Tag Archives: credibility
I am deep into a study of game theory and finding many key applications to business. Here's something you might not have ever considered yet is absolutely crucial to your business. If you make a promise and there is no pain to you, the promise is hollow and your customer or prospect knows it.
Pain to you? Aren't all of our transactions supposed to be win-win? Maybe not.
Have you ever had the horrific experience of buying a car from a dealer? Was win-win your goal or did you want to avoid being skinned? Did you care if the dealer won anything? Most importantly, did you trust anything the dealer promised you?
When we make a promise, there needs to be pain on the part of the promise maker for the promise to have validity. Think deeply about this.
Consider the restaurant that claims to offer a "world famous steak". Hard to believe. And if it isn't? So what.
What about your business claims? Do you claim to offer a "money-back" guarantee? Do you promise "the best" service?
Step back and consider these claims as a consumer. Let's consider the "money back" guarantee. That means you pay me first. You take the risk. Later, if you are not happy, what assurance, other than my word, do you have of getting a refund? I may be the most ethical person on earth. I know I will give you a refund if you are not happy. Of course, I've never had to refund a customer because I've never had an unhappy transaction. So, I'm not really worried about offering a refund and besides, you have to pay first.
Wait a minute. Isn't this a somewhat lop-sided guarantee? I get the money, you get my assurance. If we don't know each other, what have you really got?
A promise without pain on the part of the one making the promise means nothing. Just because you haven't considered this doesn't mean your prospects haven't! Fact is, you have considered this—every time you are on the other side of a promise.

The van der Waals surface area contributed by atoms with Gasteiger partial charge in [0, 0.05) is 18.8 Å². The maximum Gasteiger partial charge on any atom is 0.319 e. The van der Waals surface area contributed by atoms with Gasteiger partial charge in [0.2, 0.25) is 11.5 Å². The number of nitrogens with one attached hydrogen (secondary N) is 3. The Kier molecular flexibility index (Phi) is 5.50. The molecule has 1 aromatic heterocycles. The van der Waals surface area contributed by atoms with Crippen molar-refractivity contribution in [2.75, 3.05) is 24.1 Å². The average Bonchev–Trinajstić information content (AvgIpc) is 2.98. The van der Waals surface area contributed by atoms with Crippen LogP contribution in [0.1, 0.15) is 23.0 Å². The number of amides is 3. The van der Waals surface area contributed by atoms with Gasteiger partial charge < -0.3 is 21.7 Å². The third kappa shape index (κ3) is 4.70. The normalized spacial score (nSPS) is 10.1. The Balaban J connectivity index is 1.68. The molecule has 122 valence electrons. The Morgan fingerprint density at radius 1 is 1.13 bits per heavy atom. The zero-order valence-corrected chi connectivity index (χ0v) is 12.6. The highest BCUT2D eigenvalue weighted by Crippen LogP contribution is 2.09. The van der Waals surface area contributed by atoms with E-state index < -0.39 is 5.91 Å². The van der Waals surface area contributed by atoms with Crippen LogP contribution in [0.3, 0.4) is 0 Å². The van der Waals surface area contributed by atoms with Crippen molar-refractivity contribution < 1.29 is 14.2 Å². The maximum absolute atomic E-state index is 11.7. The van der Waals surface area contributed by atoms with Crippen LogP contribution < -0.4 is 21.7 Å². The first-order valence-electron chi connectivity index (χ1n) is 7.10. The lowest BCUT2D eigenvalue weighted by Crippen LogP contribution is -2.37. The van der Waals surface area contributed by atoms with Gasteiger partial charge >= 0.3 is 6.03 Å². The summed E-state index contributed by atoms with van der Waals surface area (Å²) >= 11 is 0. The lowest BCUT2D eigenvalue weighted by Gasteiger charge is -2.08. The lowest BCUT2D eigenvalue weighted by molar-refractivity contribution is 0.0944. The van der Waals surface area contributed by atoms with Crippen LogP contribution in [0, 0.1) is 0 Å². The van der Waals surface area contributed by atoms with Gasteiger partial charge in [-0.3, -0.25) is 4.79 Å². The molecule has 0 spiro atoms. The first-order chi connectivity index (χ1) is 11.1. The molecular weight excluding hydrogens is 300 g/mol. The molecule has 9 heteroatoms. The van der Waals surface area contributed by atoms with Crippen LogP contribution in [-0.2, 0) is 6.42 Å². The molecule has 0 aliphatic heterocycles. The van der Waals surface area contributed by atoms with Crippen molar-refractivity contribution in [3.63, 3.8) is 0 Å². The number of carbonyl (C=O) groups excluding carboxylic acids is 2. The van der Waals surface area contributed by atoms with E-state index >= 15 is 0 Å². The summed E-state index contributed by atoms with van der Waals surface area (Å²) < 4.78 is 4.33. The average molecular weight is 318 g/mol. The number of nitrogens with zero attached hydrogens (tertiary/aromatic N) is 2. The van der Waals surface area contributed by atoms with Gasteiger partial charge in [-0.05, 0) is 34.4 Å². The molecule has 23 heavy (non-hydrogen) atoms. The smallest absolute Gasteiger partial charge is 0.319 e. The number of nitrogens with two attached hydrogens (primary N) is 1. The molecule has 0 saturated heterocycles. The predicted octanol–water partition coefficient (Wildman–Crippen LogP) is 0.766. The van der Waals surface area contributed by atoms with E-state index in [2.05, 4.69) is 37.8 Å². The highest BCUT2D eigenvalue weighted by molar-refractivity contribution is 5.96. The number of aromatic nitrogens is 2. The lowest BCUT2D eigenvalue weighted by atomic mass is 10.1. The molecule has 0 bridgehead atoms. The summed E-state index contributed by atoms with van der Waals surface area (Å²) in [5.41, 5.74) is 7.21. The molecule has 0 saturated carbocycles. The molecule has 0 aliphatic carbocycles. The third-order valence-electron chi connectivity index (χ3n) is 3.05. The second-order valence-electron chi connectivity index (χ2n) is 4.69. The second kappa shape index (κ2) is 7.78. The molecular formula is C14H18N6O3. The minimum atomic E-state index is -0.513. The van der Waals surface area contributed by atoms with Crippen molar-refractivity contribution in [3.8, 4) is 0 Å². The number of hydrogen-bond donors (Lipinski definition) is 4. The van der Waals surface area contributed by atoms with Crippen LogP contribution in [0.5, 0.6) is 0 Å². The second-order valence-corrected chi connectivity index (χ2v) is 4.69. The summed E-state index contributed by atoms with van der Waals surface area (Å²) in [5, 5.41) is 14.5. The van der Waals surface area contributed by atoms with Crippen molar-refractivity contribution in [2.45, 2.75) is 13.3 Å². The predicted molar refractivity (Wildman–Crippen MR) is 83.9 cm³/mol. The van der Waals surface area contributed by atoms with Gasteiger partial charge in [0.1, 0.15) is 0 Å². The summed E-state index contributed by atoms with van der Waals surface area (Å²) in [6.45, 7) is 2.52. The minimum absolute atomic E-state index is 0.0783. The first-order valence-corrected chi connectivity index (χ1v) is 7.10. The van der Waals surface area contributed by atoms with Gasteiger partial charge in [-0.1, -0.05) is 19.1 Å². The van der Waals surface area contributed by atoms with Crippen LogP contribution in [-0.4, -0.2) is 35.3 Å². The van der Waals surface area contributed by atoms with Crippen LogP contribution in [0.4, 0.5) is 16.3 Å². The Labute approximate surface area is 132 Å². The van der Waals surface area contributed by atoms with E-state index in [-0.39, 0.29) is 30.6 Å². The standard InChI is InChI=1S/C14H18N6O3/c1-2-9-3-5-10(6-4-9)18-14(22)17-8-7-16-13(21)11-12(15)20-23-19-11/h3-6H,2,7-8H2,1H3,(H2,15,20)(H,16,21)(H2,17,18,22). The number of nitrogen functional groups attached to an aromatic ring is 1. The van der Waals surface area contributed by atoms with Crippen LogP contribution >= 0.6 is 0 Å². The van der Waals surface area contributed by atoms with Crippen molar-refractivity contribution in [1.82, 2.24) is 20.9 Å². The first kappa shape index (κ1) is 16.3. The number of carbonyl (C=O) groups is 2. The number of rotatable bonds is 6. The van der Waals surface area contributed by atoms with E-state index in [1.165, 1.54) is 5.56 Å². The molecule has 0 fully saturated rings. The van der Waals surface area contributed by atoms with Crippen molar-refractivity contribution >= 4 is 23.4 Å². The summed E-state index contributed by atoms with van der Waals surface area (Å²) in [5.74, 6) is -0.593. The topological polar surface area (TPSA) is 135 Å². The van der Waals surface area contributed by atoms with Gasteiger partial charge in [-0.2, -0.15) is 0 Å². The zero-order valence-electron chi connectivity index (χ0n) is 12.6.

So how can we add a little pain to the promise for me in order to make the promise real for you? Rather than a money-back guarantee, how about you pay only if you are satisfied?
Would you adopt that policy at your business?
Scary? Why? Isn't that the same thing as a money-back guarantee? Of course it is isn't and you feel it in your gut as soon as I suggest it. And that makes my point. The hesitation you feel when I suggest going to a post-delivery payment scheme is the same hesitation your prospect feels when you present the money-back guarantee. It is scary.
Perhaps post-delivery payment is too risky in your business. There are some dishonest people out there. But you can introduce some pain to your side of the deal without exposing your business to ruin. (Start by actually being the best) You could accept a deposit of 25% with the balance due upon satisfaction. I said 25%. You must resist the urge to cover all of your costs or we are back where we started.
I'm re-working all of my promises and guarantees. Take a look at yours. Are they credible? If you fail to deliver what you promise, are you hurt? If not, why should I believe you?
Chris Reich, TeachU.com
(By the way, you are free to use these posts freely. I ask that you credit the source as "TeachU.com")